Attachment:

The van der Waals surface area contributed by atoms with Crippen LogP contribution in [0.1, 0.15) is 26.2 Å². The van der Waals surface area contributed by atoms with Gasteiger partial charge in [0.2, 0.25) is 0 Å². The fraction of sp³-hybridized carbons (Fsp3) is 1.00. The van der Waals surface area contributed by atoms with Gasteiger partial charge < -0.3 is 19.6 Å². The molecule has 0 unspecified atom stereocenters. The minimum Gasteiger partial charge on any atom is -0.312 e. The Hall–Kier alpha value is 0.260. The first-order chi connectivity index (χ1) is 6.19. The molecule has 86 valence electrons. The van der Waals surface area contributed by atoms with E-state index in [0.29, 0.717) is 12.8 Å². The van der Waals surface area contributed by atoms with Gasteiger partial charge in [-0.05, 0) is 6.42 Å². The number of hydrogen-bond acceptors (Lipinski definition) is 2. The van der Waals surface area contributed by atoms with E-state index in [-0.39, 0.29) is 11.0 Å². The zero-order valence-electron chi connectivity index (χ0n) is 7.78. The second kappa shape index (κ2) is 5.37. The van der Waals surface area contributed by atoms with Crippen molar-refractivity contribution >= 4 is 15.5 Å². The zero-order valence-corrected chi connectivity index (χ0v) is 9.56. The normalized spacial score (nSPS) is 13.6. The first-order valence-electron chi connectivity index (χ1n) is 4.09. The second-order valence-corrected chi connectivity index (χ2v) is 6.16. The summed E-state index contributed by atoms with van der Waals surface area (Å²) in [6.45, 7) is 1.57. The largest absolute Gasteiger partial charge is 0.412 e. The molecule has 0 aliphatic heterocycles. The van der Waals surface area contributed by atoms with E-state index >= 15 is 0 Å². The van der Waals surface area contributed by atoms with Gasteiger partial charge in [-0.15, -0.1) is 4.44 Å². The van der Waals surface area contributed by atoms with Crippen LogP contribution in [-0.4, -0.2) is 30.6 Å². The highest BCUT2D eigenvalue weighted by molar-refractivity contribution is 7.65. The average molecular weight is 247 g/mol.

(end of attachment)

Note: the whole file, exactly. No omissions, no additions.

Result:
The van der Waals surface area contributed by atoms with Crippen LogP contribution in [0.1, 0.15) is 26.2 Å². The van der Waals surface area contributed by atoms with Gasteiger partial charge in [0.2, 0.25) is 0 Å². The fraction of sp³-hybridized carbons (Fsp3) is 1.00. The van der Waals surface area contributed by atoms with Gasteiger partial charge < -0.3 is 19.6 Å². The molecule has 0 unspecified atom stereocenters. The minimum Gasteiger partial charge on any atom is -0.312 e. The Hall–Kier alpha value is 0.260. The first-order chi connectivity index (χ1) is 6.19. The molecule has 86 valence electrons. The van der Waals surface area contributed by atoms with E-state index in [0.29, 0.717) is 12.8 Å². The van der Waals surface area contributed by atoms with Gasteiger partial charge in [-0.05, 0) is 6.42 Å². The number of hydrogen-bond acceptors (Lipinski definition) is 2. The van der Waals surface area contributed by atoms with E-state index in [-0.39, 0.29) is 11.0 Å². The zero-order valence-electron chi connectivity index (χ0n) is 7.78. The second kappa shape index (κ2) is 5.37. The van der Waals surface area contributed by atoms with Crippen molar-refractivity contribution >= 4 is 15.5 Å². The zero-order valence-corrected chi connectivity index (χ0v) is 9.56. The normalized spacial score (nSPS) is 13.6. The first-order valence-electron chi connectivity index (χ1n) is 4.09. The second-order valence-corrected chi connectivity index (χ2v) is 6.16. The summed E-state index contributed by atoms with van der Waals surface area (Å²) in [6.45, 7) is 1.57. The largest absolute Gasteiger partial charge is 0.412 e. The molecule has 0 aliphatic heterocycles. The van der Waals surface area contributed by atoms with E-state index >= 15 is 0 Å². The van der Waals surface area contributed by atoms with Gasteiger partial charge in [-0.15, -0.1) is 4.44 Å². The van der Waals surface area contributed by atoms with Crippen LogP contribution in [-0.4, -0.2) is 30.6 Å². The highest BCUT2D eigenvalue weighted by molar-refractivity contribution is 7.65. The average molecular weight is 247 g/mol.